Question

What's the easiest user analytics tool to integrate into your app?

Google Analytics is great for seeing everything that happens on your site—though it’s hard to tie it into your user events and build a full picture of people’s interactions in your site and app.

Amplitude and Looker are great for digging through vast amounts of data about your users, but they require having your app send events to them.

What’s a better alternative in the middle, something that can watch your site for both page events and app events, and let you easily build reports that, say, track when people visit a page, then signup, then perform an action, without having to tie everything in manually?

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dan-hunt's avatar
2 months ago

tl;dr: I don't think there's a single easy option to cover both pageview / marketing analytics and product analytics, while being simple to set up and scalable (in terms of both cost and tech debt). I'd recommend:
1. For an early stage team with limited dev resources, a quick-and-dirty auto-logging setup using something like Iteratively (integrator) + Heap (product) + GA (marketing). Brace yourself for price cliffs if you grow - keep your options open by using an integrator.
2. For a team with a few more devs / product managers, a scalable setup where your logging is behind an integrator tool, which requires a bit more work to set up, but buys you future flexibility. Two such examples:
- choose managed tools, and use Iteratively (integrator + event schema governance) + Snowplow (logger, self-host or managed) + Indicative (product analytics, free to 50m events/mo); or
- go full open-source and use Rudderstack (logger / integrator) + Posthog (product analytics). In either case, you could use something like GA (or Matomo if you're really hardcore on privacy/data ownership) for more marketing-focused work.

Satchel have an excellent summary of the best product analytics options for an early-stage startup, and the trade-offs between them. The gist of their detailed analysis is that Heap is great early on for its auto-tracking functionality, which makes post-hoc analysis a lot easier (valuable when things are changing rapidly), although they caveat that by noting that the Amplitude free plan will get you a lot further. In both cases, I'd add the caveat that completely ignoring your event schemas and tracking plan will create an increasingly complex mess to clean up later. Be kind to your current or future data team.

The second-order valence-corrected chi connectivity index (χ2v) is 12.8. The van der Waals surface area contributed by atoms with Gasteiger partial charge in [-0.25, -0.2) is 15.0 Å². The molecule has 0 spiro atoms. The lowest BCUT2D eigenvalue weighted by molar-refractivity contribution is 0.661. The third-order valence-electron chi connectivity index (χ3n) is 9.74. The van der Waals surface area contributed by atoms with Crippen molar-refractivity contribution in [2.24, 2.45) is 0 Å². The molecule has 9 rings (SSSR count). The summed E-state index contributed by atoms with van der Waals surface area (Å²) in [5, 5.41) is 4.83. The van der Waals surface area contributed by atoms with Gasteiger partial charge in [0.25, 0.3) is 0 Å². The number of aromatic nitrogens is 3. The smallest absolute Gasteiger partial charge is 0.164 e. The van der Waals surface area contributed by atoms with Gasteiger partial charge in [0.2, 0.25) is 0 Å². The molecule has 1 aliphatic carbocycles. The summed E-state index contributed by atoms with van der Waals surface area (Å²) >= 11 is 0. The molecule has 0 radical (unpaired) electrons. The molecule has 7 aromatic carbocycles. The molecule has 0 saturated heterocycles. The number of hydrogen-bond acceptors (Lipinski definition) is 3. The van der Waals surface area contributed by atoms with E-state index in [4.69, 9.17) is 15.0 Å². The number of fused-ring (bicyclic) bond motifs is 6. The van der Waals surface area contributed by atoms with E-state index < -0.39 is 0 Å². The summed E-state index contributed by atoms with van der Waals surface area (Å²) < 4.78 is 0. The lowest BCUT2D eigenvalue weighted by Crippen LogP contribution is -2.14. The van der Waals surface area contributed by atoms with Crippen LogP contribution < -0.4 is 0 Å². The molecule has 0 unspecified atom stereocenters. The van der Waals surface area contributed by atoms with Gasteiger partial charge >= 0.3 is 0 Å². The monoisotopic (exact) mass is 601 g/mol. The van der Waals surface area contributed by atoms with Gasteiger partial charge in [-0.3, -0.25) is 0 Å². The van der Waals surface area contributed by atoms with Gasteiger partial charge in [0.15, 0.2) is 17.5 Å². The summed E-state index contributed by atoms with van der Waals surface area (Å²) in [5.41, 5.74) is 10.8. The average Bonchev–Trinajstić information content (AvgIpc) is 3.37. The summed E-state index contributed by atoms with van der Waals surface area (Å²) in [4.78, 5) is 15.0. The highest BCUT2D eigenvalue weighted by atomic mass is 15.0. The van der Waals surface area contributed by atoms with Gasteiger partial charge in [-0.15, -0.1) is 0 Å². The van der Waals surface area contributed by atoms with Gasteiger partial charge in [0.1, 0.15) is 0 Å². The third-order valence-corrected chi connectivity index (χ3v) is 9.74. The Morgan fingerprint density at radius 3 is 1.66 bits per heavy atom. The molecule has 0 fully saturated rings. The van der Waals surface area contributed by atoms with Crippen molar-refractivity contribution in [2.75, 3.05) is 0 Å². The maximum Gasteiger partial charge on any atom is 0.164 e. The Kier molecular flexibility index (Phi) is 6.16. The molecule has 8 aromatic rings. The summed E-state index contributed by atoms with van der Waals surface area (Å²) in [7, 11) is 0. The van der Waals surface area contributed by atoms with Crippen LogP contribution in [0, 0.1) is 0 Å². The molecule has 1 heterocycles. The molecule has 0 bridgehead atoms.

Speaking from the perspective of a team that has recently broken through the (crippling) price cliffs of Amplitude, amongst other tools, I'd strongly encourage using a logging integrator from the start - probably something like Iteratively or Rudderstack - which then allows you to easily hot-swap your tooling as you scale. Segment also fits in the category, but that's just one more painful price cliff for you to face when your product gets some traction.

To address your other point: unfortunately, my impression is that there isn't one tool that does a good job of both marketing / pageview analytics and product / event-driven analytics, while also being easy to set up and scalable. The best solution is probably doubling up (GA + product analytics tool) and putting a layer in between to abstract out your logging integrations, possibly using auto-track depending on your scale. Ideally, self-host and keep first-party cookies if you have the in-house experience - we're living in an increasingly privacy-conscious world, and browsers are becoming increasingly defensive on this front.

Another strong option in conjunction with other tools is Snowplow, but this is likely to introduce some devops workload (or a relatively expensive hosted version). However, once you've got it set up, you now have full ownership of your event and pageview analytics pipeline, with flexibility to add things like streaming pipelines (Kafka/Kinesis), and no longer need to worry about zero to $50k jumps in product pricing as you scale. It combines nicely with product analytics tools like Indicative (free to 50m monthly events vs Amplitude's 10m), and if a tool like Iteratively is used as an intermediate layer, you could always swap that out (for example for the open-source Posthog).

6 points
maguay's avatar
@maguay (replying to @dan-hunt )
2 months ago

This is an incredible breakdown of product + marketing analytics options, thanks for sharing @dan-hunt!

The first time around we went with Segment for integration (which made it incredibly simple to track events and send them both to marketing tools like Customer.io and to analytics/data tools like Amplitude), and this time we’ve gone closer to your “early stage” stack here with Heap for product analytics and Google Analytics for marketing analytics (doing the integrations manually).

The full open-source stack you mentioned would be tempting; Segment’s costs add up fast, though the cost of maintaining an open-source stack are definitely there too.

So in your experience, Iteratively’s pricing scales better than Segment’s? Have you found any other advantages to using Iteratively versus Segment?

2 points
AndyDentPerth's avatar
3 months ago

I wish people would stop using app as short hand for web application because it usually implies a mobile app and sometimes is a world of different tech.